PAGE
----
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Pre-Pandemic: ​Research into Virtual Communities of Practice(VCoP)​, Part 1

Commentary by: Gregory M. McGough, Ed.D., Director of Curriculum & Coordinator of Federal Programs for Columbia Borough School District, @McGough3R

(Part 1 of 3)

Pre-Pandemic: ​Research into Virtual Communities of Practice(VCoP)​

It was parent teacher night, and my daughter’s third grade teacher welcomed us to her well-decorated classroom.

More than twenty strips of paper were hung three feet above the ground and were adorned with a Facebook logo and a single statement, ​What’s on your mind?​ Students used dry-erase markers to share their daily ​social emotional​ status with the teacher and class. A gallery walk revealed a daily snapshot of the teacher’s current class climate.

The teacher went on to explain that she pulled this idea, as well as meeting some of her other professional development needs, from her ​social media​ and ​Web 2.0​ tools.

Social anthropologists, ​Lave & Wenger​ studied naturally-formed learning environments which they termed a ​community of practice​ (CoP). Like its CoP predecessor, an educational​ virtual community of practice​ (VCoP) has three(3) essential elements: community, domain, and the practice(s). Teachers (community) seek others with similar professional development needs (domain) and share teaching resources and techniques (practices).

Teachers have been naturally forming CoPs within their grade/subject-level teams. The dawn of the Internet allowed for the expansion of their CoPs to accept virtual counterparts from all over the globe. Typically, the group is solution-oriented and tends to listen to those “expert” members who have methods/resources that have been proven in the field.

Despite the natural presence of these CoPs in bringing about actual classroom-level change, few academic institutions recognize this model of professional development as a part of a teacher’s continuing education credits.

My daughter’s teacher was able

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Seton Education Partners: What did we do to get ahead of the curve on a COVID response? 

Commentary by: Stephanie Saroki de García, Co-Founder and Managing Director of Seton Education Partners

I expect that most everyone likes to think of themselves as being nimble and able to adapt to most any challenge.  The nasty COVID19 bug is putting that “thinking” to the test, as we now have to be “doing”. This is especially true for those of us involved in education. 

As the Managing Director of Seton Education Partners I’m proud  to say  we reacted both nimbly and intelligently – though obviously not without hiccups. Seton is a national network of character rich, academically excellent, and—for those families who choose it, faith-nurturing—schools. We work in underserved communities at the elementary and middle school levels and  a new Catholic academy – Romero – that will open this fall in Ohio.

So what did we do to get ahead of the curve on a COVID response?  Early on we realized  our “constituents” – largely minority and lower income kids and families – would be hard hit by the virus and be the most likely not to have access to the technology or tools for remote and digital learning. We needed to be “early responders” in equipping our kids  to seamlessly continue their learning.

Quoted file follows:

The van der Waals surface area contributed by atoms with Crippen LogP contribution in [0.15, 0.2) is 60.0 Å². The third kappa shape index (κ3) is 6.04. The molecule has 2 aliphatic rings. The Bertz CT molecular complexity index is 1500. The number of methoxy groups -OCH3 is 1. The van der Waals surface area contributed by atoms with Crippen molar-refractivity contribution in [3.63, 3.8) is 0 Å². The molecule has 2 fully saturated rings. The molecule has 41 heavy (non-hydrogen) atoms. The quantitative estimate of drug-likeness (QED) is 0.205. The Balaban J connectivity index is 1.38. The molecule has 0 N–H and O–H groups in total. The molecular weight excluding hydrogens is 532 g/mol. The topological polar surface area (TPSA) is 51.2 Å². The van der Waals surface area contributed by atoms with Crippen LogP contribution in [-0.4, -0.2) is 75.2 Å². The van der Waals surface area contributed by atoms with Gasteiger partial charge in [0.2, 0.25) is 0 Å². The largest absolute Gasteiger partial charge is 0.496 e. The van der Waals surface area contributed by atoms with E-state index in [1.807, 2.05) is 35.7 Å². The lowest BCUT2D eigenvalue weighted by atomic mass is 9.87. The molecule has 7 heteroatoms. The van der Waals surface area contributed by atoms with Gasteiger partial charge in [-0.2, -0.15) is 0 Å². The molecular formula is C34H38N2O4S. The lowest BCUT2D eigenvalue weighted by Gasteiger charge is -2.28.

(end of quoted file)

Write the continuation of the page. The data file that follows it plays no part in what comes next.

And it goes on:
It took “all hands on deck” effort, so before most school closures were even announced  we created an Emergency Task Force of  key leaders.  It wasn’t rocket science to know we didn’t want kids going home without the tools to continue  learning immediately, so we sent them home with backpacks full of books and two weeks worth of learning materials. We developed a  plan and tiered resources  to send to leaders and teachers in waves. All of our schools were already blended learning schools, so we leveraged our existing relationships  with

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Previously Published on Forbes | March 13, 2020
By Jeanne Allen, Founder and CEO of CER

Every challenge is an opportunity, they say. I’ve been thinking about the impact of the coronavirus, and the kinds of tools and services that could be focused on ensuring that students don’t miss a beat in their learning. COVID-19 has brought home the reality  that education technology that delivers great content and engages students and teachers has never been more important. While many education systems have resisted changing their 150-year-old structure, necessity now compels them to do what declining student achievement could not. Thousands of entrepreneurs and innovations can help our students keep moving in their educational journey no matter where this virus disruption takes them. While we are all upset by this global problem, we can and we must overcome it. And fortunately the tools to do so are at hand.

Reinventing Education

In the field of education technology, most products and services on the market work to improve the educational experiences of students, instructors or managers. Far fewer are intended to ensure the educational experience can continue for each student on their own, in the event of choice — or necessity.

Higher education is the exception. University students have had access to advanced and interactive curricula online for at least a decade, though many institutions are still slow getting to the party. In reflecting on the current situation, Andrea Leone-Pizzighella, who manages English language instruction remotely in Italy for the University

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